Can you feel the change? Can you smell the move away from summer? Autumn is laying its veil over the land and kissing our cheeks with that familiar chill breeze. Everything’s sharper now.
Nowhere is this annual transition more noticeable than in our old woodlands as greens begin to fade, flora slows to a place of sleep and animals prepare for the cyclical shut down.
For me, Autumn joins Spring as a season that invokes a spirit of panic within. There’s so much to see, so much to feel, and, overwhelmingly so much to smell! If I’m not careful the few short weeks of true autumn can pass me by as I sit at my computer merrily typing away. Yet it’s at these pivotal times that we simply must make time for nature, there’s only so many of them that we can enjoy in this lifetime, don’t let this one slip by unacknowledged.
Dampness pervades the ground now, cloying leaf-mould mulches us as we explore the drip drip of autumn’s advance. The small things of nature come to the fore as summer’s abundance of vegetation yields to the call of closedown, clearing ground-space for the rarely noticed ‘simple’ plants to dance to their own tune.
I particularly love focusing my attention on a single square metre of ground for a while, delving deep into the minute inner cosmos of life that abounds there. Autumn is the prime time to do this, to lie low, close to the source, running fingers through soil, teasing loose bark from deadwood, carefully lifting stones and separating grasses to see what lurks beneath. Digging deep into nature’s heart refines the ability to peer at the small details of our inner nature, allowing a clarity and wisdom of introspection that needs a clear mind and a receptive soul.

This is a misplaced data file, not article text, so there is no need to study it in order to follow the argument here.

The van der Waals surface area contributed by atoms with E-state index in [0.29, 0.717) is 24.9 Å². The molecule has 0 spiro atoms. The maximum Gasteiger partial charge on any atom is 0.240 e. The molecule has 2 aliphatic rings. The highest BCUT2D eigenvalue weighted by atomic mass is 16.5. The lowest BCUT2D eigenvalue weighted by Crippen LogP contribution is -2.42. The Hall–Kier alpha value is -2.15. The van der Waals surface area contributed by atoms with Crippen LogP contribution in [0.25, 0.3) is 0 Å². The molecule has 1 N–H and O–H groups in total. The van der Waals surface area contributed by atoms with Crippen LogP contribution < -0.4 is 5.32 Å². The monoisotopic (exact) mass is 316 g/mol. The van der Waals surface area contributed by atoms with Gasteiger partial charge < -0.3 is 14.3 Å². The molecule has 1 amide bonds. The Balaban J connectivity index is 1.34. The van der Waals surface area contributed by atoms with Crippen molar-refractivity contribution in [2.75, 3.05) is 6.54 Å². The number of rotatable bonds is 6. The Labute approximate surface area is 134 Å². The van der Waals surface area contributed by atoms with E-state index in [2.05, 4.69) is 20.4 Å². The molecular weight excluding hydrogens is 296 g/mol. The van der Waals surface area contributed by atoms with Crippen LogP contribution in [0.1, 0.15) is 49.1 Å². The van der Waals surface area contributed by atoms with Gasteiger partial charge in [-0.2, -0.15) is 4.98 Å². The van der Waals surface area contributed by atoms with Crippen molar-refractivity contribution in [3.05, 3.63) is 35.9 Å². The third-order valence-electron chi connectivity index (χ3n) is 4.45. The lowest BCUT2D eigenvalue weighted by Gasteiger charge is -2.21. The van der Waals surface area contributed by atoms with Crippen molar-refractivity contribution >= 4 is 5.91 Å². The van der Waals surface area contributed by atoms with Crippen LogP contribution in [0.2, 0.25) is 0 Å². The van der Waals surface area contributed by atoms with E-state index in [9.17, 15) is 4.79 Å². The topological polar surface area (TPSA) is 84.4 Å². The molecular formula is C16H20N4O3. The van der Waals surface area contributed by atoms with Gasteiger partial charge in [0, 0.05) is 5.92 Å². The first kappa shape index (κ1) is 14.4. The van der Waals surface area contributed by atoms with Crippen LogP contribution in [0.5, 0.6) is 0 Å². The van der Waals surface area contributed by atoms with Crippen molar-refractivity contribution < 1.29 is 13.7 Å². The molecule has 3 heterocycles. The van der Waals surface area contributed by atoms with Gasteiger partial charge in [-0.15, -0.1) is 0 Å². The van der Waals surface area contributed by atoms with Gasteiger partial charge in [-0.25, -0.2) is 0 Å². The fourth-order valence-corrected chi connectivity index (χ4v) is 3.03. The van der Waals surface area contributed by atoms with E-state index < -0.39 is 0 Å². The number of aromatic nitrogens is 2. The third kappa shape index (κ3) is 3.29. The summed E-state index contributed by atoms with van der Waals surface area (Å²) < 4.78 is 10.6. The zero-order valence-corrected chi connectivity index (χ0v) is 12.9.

Autumn is also a time of fruitful abundance, of laying down stores for the quiet times ahead, and preparing to be still ’til life’s cycle once again turns to the busyness of spring. Feel the wholeness of the haws singing out redly from the hedgerows, weigh their plumpness in your hand, handle the round, ripe rosehips, caress the smooth hardness of conkers and breathe in the breath of elderberries, if the birds have left any! Take your crop from the countryside, harvest hazelnuts and fill your basket with the blackberries that burst from every wild corner.
This is the time to eat of earth’s bounty and to ponder on your own personal harvest, marking your progress. A time to cut out the deadwood too, to say goodbye to what’s no longer needed before resting, awaiting the inevitable time of future growth as the passions of spring return.
Rich colours dress the trees. Leaves are shed as unnecessary burdens, turning gold and rusty as their life-force departs to the earth below. As green chlorophyll-filled life systems they sustained the trees, enabling growth and the creation of fruit. Yet they are cast off, not as useless rubbish, but as fodder for the continuing march of lives in the compost, and their chemical components will one day become tree again, rising aloft and seeking the sunrise of a new dawn.
Similarly we may have a need to let go of things which have nurtured us but may now have done their work, knowing that the benefits of what they brought will still hold value. By letting go we’re clearing the way for a new flush of leaves to move us further along life’s path of discovery and development.
Autumn is a season of harvest, of welcome clearance and joyful respite. Dive in and enjoy it!